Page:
The affidavit in this case, even though not controverted, is not clear about the method used to determine the amount of attorney's fees. The supreme court has cautioned that in many cases generalities about an attorney's services may not be sufficient to support a finding of the amount of reasonable and necessary attorney's fees. See Long v. Griffin, ___ S.W.3d ___, ___, No. 11-1021, 2014 WL 1643271, at *2-3 (Tex. Apr. 25, 2014) (per curiam); City of Laredo v. Montano, 414 S.W.3d 731, 736-37 (Tex.2013) (per curiam); El Apple I, Ltd. v. Olivas, 370 S.W.3d 757, 763 (Tex.2012); see also In re Marriage of Pyrtle, 433 S.W.3d 152, 167 (Tex.App.-Dallas 2014, no pet. h.) (concluding evidence was insufficient to support attorney's fees where record did "not show the reasonableness of the hourly rate stated by [client], the `performance of specific tasks,' the `time required for those tasks,' or the `person who performed the work'") (quoting El Apple, 370 S.W.3d at 765, 763).
We conclude the summary judgment evidence fails to establish as a matter of law the amount of reasonable and necessary attorney's fees ViewPoint is entitled to recover. Accordingly, we cannot render judgment for attorney's fees and must remand the claim for attorney's fees to the trial court. See Long, ___ S.W.3d at ___, No. 11-1021, 2014 WL 1643271, at *3; Montano, 414 S.W.3d at 736-37; El Apple, 370 S.W.3d at 764.
ViewPoint requested an award of prejudgment interest in its cross-motion for summary judgment. However, the record does not contain the information necessary to determine the amount of prejudgment interest due on the check claim. See Long v. Castle Texas Prod. Ltd. P'ship, 426 S.W.3d 73, 77 (Tex.2014); Johnson & Higgins of Tex., Inc. v. Kenneco Energy, Inc., 962 S.W.2d 507, 531 (Tex.1998) (prejudgment interest begins to accrue on the earlier of (1) 180 days after the date a defendant receives written notice of a claim or (2) the date suit is filed).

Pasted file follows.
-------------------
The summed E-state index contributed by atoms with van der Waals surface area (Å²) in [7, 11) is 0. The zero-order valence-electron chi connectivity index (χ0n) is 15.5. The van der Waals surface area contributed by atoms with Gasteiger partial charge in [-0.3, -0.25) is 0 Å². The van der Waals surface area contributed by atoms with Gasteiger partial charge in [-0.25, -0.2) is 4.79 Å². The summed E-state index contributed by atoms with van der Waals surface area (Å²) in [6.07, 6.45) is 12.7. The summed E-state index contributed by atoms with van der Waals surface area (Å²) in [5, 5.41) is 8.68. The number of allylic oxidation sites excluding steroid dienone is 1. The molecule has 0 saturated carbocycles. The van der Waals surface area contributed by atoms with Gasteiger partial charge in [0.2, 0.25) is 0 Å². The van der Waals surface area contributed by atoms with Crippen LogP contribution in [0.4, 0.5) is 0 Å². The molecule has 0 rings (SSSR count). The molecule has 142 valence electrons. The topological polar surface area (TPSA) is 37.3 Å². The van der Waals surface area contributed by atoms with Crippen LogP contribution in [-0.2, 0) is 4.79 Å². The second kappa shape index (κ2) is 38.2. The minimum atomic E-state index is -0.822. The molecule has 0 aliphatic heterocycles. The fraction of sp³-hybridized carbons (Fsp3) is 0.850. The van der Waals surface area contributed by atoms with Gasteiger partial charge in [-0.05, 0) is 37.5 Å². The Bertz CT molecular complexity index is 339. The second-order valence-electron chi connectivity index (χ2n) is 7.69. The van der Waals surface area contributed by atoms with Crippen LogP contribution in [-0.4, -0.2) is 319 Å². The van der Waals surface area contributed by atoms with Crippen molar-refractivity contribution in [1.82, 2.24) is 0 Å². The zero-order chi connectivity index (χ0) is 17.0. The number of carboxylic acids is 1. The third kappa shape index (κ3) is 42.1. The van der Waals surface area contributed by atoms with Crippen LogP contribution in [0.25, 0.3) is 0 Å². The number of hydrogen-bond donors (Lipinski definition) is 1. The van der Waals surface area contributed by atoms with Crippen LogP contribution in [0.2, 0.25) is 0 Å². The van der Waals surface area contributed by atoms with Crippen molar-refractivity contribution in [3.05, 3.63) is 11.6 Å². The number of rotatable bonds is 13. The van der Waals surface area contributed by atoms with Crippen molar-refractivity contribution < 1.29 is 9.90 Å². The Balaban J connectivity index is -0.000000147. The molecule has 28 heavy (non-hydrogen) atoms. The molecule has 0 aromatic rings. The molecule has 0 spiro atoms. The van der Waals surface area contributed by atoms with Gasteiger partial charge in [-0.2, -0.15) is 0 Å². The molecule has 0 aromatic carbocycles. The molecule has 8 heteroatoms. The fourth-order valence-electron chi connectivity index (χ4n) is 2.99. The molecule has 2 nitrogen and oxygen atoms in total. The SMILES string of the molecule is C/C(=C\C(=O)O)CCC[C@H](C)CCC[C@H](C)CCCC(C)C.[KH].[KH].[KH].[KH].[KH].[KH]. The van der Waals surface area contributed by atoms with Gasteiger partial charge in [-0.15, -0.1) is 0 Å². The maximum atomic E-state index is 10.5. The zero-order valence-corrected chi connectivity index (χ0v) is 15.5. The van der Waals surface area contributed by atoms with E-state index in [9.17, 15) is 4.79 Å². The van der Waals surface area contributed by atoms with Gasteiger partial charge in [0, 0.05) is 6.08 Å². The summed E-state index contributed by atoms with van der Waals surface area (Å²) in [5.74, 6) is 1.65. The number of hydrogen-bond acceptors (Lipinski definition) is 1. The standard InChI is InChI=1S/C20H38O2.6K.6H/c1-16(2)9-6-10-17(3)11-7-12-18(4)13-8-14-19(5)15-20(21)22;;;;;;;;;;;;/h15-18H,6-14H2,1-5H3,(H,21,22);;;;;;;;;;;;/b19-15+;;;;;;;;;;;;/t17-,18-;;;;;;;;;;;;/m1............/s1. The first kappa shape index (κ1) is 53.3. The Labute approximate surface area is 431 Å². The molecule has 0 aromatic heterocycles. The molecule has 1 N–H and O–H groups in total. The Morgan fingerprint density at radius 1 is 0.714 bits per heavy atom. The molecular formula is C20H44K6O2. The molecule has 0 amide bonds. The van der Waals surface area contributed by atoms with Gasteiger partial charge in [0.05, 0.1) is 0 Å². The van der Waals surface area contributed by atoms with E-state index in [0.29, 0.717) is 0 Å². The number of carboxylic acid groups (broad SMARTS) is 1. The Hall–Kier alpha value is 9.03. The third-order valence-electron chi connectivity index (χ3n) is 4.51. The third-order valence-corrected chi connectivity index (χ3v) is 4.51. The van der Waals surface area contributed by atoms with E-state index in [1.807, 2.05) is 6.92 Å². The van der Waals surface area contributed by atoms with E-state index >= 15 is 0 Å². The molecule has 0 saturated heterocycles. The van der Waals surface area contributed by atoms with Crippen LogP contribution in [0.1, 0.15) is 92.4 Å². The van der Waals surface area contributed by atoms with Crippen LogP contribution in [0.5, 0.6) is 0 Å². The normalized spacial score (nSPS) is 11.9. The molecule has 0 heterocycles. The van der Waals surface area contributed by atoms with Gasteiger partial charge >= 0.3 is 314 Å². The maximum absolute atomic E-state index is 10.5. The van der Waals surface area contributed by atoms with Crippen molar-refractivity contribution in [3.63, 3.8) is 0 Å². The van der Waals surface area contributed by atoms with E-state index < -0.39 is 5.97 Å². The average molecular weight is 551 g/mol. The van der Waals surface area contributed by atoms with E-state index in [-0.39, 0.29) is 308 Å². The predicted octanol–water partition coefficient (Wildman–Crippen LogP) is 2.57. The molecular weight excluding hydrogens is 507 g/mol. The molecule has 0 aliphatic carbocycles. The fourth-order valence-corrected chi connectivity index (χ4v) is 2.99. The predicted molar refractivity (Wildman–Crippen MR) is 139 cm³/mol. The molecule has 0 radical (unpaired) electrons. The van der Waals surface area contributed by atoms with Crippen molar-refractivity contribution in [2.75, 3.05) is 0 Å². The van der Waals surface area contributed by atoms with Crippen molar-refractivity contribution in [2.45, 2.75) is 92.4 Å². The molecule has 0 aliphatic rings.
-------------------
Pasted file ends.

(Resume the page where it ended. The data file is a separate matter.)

ViewPoint failed to establish the amounts of reasonable and necessary attorney's fees or prejudgment interest to which it is entitled. Thus, it is not entitled to summary judgment for these amounts.
SOURCE: DALLAS COURT OF APPEALS - 05-12-01370-CV - 8/7/2014
CASE STYLE: VIEWPOINT BANK v. ALLIED PROPERTY AND CASUALTY INSURANCE COMPANY,
CITE: 439 S.W.3d 626 (2014)
Tuesday, March 3, 2015
"In construing contracts, we must ascertain and give effect to the parties' intentions as expressed in the document." Lopez v. Muñoz, Hockema & Reed, L.L.P., 22 S.W.3d 857, 861 (Tex. 2000). We attempt to harmonize all contractual provisions by "analyzing the provisions with reference to the whole agreement." Frost Nat'l Bank v. L & F Distribs., Ltd., 165 S.W.3d 310, 312 (Tex. 2005) (per curiam). We "construe contracts from a utilitarian standpoint bearing in mind the particular business activity sought to be served," and, when possible and proper, we avoid a "construction which is unreasonable, inequitable, and oppressive." Reilly v. Rangers Mgmt., Inc., 727 S.W.2d 527, 530 (Tex. 1987). If, through the use of relevant rules of construction, the contract can be given a definite meaning, we construe it as a matter of law. Frost Nat'l Bank, 165 S.W.3d at 312.
SOURCE: TEXAS SUPREME COURT HOOKS v. SAMSON LONE STAR, LIMITED PARTNERSHIP, No. 12-0920 (Tex. January 30, 2015)